Monday, February 11, 2008

Evangelicals a Liberal Can Love

Below is an article of interest by Nicholas Kristof, New York Times, 02-03-08, concerning the view liberals have of non-liberal Christians. If you are a member of the Christian Left (yes, there is such a thing-think of the loudmouths who claim to speak for mainline denominations but really don’t, such as Winkler of the United Methodist Church), you are pretty much accepted by liberals because you are perceived as “one of them”. However, if you are on the Christian Right, you are the enemy, to be vilified, mocked, or just dismissed as some fundamentalist nutcase. So much for tolerance. That’s why I like what this article has to say – a breath of fresh air.

At a New York or Los Angeles cocktail party, few would dare make a pejorative comment about Barack Obama’s race or Hillary Clinton’s sex. Yet it would be easy to get away with deriding Mike Huckabee’s religious faith. Liberals believe deeply in tolerance, and over the last century have led the battles against prejudices of all kinds, but we have a blind spot about Christian evangelicals. They constitute one of the few minorities that, on the American coasts or university campuses, it remains fashionable to mock. Scorning people for their faith is intrinsically repugnant, and in this case it also betrays a profound misunderstanding of how far evangelicals have moved over the last decade.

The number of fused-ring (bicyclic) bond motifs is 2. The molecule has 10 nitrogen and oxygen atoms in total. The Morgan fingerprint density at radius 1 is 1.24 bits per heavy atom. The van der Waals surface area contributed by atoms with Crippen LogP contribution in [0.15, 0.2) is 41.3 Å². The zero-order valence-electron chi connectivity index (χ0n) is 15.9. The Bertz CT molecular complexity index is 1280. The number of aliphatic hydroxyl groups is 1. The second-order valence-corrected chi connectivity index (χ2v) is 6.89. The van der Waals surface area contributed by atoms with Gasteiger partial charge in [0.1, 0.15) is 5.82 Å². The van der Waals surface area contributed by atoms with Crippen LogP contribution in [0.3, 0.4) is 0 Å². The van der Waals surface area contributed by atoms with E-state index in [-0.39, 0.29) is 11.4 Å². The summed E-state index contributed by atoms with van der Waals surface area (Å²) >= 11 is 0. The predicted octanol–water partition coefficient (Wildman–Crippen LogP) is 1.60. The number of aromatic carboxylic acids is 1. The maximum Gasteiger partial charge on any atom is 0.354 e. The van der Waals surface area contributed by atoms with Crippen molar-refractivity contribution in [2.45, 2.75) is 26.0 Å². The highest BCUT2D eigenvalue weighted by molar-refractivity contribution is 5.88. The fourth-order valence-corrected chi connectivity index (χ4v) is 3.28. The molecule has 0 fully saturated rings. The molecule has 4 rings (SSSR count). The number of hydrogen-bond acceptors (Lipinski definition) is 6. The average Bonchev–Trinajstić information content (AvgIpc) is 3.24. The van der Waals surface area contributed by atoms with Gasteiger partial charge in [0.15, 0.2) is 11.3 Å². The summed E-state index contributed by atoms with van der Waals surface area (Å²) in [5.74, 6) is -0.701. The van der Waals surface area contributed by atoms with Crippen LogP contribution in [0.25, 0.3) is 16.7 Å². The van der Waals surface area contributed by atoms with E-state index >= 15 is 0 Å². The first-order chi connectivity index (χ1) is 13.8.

Today, conservative Christian churches do superb work on poverty, AIDS, sex trafficking, climate change, prison abuses, malaria, and genocide in Darfur. Bleeding-heart liberals could accomplish far more if they reached out to build common cause with bleeding-heart conservatives. And the Democratic presidential candidate (particularly if it’s Mr. Obama, to whom evangelicals have been startlingly receptive) has a real chance this year of winning large numbers of evangelical voters.

“Evangelicals are going to vote this year in part on climate change, on Darfur, on poverty,” said Jim Wallis, the author of a new book, “The Great Awakening,” which argues that the age of the religious right has passed and that issues of social justice are rising to the top of the agenda. Mr. Wallis says that about half of white evangelical votes will be in play this year. A recent CBS News poll found that the single issue that white evangelicals most believed they should be involved in was fighting poverty. The traditional issue of abortion was a distant second, and genocide was third.

Quoted in the “Media Roundup,” an e-newsletter published by the Interfaith Alliance Foundation, 02/04/08.

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